The Fourteenth in a Series of Sermons on Ezra-Nehemiah
Nehemiah 3 is a “nothing but the facts” kind of chapter which reflects a genuine kumbaya moment in Israel’s history. Virtually the entire population of Jerusalem joined together to repair the city’s walls. But that sense of peace and unity was about to be put to the test when the city is suddenly threatened by Gentile neighbors and apostate Jews, who did not want to see Jerusalem rise from rubble and ashes and return to the great city it once had been. The work of rebuilding continues in earnest in chapter 4 under the direction of Nehemiah, but with taunts and threats being directed toward the Jews from Israel’s neighbors, there is a new and profound sense of urgency to complete the walls because of threat of imminent attack.
We are continuing our series on Ezra and Nehemiah and now we come to Nehemiah 4, where we find a completely different set of circumstances from that described in chapter 3. As we saw last time, Nehemiah pulled off the remarkable feat of organizing and mobilizing the inhabitants of Jerusalem to undertake the huge task of rebuilding the city’s walls, gates, and defenses. There was a wonderful sense of unity among the inhabitants of Jerusalem as everyone from the high priest to perfume-makers and merchants join together to begin the laborious process of rebuilding the city’s fallen fortifications.
But if unity of the citizens of Jerusalem was the theme of chapter 3, in chapter 4 collective opposition from Israel’s neighbors to the rebuilding project seems to come from all quarters. There are the Samaritans to the north and west (i.e., a mixture of Jewish apostates and “the peoples of the land”– Gentiles relocated there by the Persians). There are Arabian tribes associated with Geshem (“chunky”) which likely included the Idumeans, who were from the provinces immediately to the south of Judah, and while technically under Persian control, were only loosely so. The Ammonites were located to the east of Judah (in what is now Jordan). They too were under Persian administration, but they resented the people of Judah and certainly did not want to see Jerusalem rebuilt, its temple restored, or the nation of Israel prosper once again. A new group of adversaries is mentioned in chapter 4, the descendants of the ancient Philistines (the Ashdodites). They too have a long history of hostility toward Israel.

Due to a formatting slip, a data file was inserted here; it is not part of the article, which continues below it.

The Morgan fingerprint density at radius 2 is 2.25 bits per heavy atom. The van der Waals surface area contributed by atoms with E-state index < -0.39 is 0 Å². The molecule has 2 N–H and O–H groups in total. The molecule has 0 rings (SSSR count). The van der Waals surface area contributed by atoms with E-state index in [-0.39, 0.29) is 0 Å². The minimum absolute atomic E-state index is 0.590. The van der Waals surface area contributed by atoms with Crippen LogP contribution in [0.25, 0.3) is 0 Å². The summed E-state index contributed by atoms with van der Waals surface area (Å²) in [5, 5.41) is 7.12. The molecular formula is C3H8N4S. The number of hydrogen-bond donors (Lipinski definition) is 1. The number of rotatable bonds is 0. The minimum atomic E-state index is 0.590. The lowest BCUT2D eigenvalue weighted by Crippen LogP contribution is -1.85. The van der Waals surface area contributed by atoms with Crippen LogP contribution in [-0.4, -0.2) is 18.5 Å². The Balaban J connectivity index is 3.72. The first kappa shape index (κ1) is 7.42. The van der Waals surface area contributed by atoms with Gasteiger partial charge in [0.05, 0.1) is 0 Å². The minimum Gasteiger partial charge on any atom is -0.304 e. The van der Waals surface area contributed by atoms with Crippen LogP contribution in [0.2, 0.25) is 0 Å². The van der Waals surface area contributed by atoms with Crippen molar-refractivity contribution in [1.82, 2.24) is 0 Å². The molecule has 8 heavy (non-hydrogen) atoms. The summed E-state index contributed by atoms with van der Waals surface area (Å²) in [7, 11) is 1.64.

The chief protagonist in the Book of Nehemiah (first mentioned in chapter two) reappears in chapter 4–Sanballat, who now launches into a prolonged and bitter diatribe against Nehemiah and the people of God. There is really nothing Sanballat can do to stop the rebuilding process, yet that does not keep him from making threats and mocking the Jews and their efforts to rebuild. Since Nehemiah is operating with the full authority of the Persian king Artaxerxes I, Sanballat has no legal authority whatsoever to interfere with the rebuilding project in Jerusalem. Sanballat is very likely resentful of the fact that the king’s cupbearer has been appointed governor over a region (Judah) which, until Nehemiah’s arrival, had been under Sanballat’s control. And as long as Sanballat was in charge, the situation in Jerusalem would remain as it had been–the city would remain in ruins even if the temple itself had been rebuilt.
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